Drawing on story elements from their earlier shorts We Faw Down and Be Big, Stan Laurel and Oliver Hardy’s fourth feature-length comedy, Sons of the Desert, begins at a secret meeting of the boys’ eponymously titled fraternal lodge. Amid secret handshakes and tarbooshes, the “exhausted ruler” swears attendance at the lodge’s 87th annual convention in Chicago. When the wives forbid them to go, Hardy comes up with a ruse to fool the missus (the magnificent Mae Busch): Stan bribes a veterinarian who diagnoses Ollie with a double case of Canis Delirious. Mrs. Hardy’s seafaring phobia ensures that the fictive “mad dog” malady can only be cured by an equally fabricated stag ocean voyage to Honolulu.
Stan and Ollie sneak off to Chicago to eat, drink and make merry with their lodge brothers (including the brilliantly obnoxious Charley Chase) and hear Ty Parvis croon Marvin Hatley’s endearing “Honolulu Baby.” A maritime disaster and an incriminating newsreel expose the charade, culminating in a last act that is perhaps the funniest of Laurel and Hardy’s career.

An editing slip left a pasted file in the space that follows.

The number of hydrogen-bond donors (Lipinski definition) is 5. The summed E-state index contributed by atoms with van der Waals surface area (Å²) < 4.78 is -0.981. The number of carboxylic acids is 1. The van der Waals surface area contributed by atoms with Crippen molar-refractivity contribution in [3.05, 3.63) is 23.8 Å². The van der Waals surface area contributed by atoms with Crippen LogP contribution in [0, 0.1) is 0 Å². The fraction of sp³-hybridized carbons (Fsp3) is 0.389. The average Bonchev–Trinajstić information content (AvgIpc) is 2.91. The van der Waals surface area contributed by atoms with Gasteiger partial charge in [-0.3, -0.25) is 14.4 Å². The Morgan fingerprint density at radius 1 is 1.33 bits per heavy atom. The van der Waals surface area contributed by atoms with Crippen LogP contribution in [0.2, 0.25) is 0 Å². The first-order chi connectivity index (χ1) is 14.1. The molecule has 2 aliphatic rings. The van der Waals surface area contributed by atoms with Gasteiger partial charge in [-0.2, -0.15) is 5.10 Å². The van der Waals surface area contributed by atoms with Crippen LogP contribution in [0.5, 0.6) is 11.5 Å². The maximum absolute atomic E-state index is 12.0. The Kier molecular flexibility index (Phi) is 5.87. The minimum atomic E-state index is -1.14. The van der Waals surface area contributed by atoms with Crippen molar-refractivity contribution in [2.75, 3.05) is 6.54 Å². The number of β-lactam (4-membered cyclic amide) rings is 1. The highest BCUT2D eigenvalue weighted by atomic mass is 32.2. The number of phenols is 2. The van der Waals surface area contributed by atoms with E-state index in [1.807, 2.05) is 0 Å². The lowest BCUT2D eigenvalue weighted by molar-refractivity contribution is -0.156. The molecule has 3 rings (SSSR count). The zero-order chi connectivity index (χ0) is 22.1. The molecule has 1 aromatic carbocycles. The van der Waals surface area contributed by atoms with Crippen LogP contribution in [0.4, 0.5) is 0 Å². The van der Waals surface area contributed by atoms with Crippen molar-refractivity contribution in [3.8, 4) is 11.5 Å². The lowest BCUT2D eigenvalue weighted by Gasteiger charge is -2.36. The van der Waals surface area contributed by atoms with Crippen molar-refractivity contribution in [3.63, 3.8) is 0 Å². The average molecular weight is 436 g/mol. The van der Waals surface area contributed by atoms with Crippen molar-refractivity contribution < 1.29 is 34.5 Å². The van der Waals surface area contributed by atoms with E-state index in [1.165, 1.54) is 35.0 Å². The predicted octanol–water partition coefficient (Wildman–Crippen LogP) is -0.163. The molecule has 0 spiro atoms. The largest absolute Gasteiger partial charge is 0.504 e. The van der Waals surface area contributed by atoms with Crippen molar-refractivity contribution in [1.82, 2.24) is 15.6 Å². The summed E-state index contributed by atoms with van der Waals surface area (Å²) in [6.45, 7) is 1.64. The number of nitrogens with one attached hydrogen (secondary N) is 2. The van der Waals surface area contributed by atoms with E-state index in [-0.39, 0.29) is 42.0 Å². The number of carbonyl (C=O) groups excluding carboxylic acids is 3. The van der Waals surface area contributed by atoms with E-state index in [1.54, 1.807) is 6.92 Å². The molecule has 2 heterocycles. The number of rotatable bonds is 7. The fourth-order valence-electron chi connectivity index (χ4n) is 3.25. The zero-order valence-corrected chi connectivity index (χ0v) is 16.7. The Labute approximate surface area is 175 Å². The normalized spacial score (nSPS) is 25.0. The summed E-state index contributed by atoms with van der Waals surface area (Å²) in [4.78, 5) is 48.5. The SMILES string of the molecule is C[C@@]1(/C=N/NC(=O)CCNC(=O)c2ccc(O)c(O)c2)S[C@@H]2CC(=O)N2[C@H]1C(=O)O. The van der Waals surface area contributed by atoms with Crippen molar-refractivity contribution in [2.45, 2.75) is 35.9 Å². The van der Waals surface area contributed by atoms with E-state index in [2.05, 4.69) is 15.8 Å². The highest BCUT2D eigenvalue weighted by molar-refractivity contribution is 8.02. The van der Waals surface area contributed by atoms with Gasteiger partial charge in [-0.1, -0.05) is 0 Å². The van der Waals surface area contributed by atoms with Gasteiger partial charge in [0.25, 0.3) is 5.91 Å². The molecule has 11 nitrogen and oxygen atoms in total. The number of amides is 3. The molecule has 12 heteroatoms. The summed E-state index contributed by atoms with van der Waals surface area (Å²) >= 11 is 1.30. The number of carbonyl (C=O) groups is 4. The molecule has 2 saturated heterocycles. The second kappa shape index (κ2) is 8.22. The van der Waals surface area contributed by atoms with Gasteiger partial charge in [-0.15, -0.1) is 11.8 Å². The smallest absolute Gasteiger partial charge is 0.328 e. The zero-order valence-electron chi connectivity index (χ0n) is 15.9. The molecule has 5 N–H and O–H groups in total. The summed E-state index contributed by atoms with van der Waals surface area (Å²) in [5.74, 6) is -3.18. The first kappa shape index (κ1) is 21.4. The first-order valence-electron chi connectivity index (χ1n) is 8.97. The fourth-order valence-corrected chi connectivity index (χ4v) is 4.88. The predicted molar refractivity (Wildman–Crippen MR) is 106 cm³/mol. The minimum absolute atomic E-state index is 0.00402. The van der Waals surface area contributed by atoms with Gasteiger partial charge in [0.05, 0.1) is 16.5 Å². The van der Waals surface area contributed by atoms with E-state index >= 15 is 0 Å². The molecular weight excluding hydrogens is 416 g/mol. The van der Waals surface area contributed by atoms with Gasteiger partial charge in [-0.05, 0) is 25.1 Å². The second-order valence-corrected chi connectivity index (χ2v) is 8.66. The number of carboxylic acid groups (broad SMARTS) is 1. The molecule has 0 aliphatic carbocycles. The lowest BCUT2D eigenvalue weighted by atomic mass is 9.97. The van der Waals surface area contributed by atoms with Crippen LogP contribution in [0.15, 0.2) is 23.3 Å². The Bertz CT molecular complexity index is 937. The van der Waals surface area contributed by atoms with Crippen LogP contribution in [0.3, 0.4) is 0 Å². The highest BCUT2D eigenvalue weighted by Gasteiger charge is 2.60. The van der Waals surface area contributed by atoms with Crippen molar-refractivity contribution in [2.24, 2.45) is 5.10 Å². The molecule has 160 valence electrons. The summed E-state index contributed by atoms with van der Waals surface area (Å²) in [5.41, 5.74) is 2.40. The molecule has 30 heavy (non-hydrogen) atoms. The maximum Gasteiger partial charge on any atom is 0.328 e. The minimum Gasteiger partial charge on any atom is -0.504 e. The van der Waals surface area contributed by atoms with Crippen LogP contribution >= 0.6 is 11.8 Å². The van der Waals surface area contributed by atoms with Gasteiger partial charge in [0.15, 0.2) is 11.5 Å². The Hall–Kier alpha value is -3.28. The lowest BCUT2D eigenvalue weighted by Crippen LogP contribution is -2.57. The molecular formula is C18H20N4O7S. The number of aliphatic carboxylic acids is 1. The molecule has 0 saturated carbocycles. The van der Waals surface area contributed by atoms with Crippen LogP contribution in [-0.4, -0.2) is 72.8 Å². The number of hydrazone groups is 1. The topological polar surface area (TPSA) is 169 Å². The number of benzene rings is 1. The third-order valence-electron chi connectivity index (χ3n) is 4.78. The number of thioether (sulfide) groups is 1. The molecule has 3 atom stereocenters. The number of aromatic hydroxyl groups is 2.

Shot in 21 days at a cost of $165,000, Sons of the Desert was one of the top 10 films of the year, grossing over $1 million worldwide upon its original release. Though more than eight decades have passed since its original release, its impeccable comic timing makes Sons of the Desert one of the crowning achievements in Laurel and Hardy’s long career. In 2012 it was named to the National Film Registry, joining Laurel and Hardy’s shorts Big Business (1929) and The Music Box (1932).—Jayson Wall